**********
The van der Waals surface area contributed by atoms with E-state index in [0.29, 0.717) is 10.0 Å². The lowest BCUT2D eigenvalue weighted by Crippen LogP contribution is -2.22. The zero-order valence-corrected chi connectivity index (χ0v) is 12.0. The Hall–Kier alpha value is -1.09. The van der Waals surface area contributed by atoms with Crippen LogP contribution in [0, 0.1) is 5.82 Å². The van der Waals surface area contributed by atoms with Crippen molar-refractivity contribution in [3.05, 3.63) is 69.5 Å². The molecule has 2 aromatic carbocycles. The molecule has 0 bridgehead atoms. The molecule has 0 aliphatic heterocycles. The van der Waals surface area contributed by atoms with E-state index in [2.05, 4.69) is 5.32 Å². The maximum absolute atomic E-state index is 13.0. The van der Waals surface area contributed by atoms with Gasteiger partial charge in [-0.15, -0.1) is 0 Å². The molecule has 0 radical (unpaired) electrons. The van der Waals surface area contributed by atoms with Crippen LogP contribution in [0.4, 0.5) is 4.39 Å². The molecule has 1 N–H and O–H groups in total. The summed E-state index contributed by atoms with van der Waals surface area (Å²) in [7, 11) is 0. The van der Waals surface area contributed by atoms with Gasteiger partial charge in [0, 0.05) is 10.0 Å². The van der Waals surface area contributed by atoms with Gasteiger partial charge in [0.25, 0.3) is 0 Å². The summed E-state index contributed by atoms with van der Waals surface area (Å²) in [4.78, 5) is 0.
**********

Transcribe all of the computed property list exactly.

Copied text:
The van der Waals surface area contributed by atoms with E-state index in [0.29, 0.717) is 10.0 Å². The lowest BCUT2D eigenvalue weighted by Crippen LogP contribution is -2.22. The zero-order valence-corrected chi connectivity index (χ0v) is 12.0. The Hall–Kier alpha value is -1.09. The van der Waals surface area contributed by atoms with Crippen LogP contribution in [0, 0.1) is 5.82 Å². The van der Waals surface area contributed by atoms with Crippen molar-refractivity contribution in [3.05, 3.63) is 69.5 Å². The molecule has 2 aromatic carbocycles. The molecule has 0 bridgehead atoms. The molecule has 0 aliphatic heterocycles. The van der Waals surface area contributed by atoms with E-state index in [2.05, 4.69) is 5.32 Å². The maximum absolute atomic E-state index is 13.0. The van der Waals surface area contributed by atoms with Gasteiger partial charge in [-0.15, -0.1) is 0 Å². The molecule has 0 radical (unpaired) electrons. The van der Waals surface area contributed by atoms with Crippen LogP contribution in [0.4, 0.5) is 4.39 Å². The molecule has 1 N–H and O–H groups in total. The summed E-state index contributed by atoms with van der Waals surface area (Å²) in [7, 11) is 0. The van der Waals surface area contributed by atoms with Gasteiger partial charge in [0, 0.05) is 10.0 Å². The van der Waals surface area contributed by atoms with Gasteiger partial charge in [0.25, 0.3) is 0 Å². The summed E-state index contributed by atoms with van der Waals surface area (Å²) in [4.78, 5) is 0.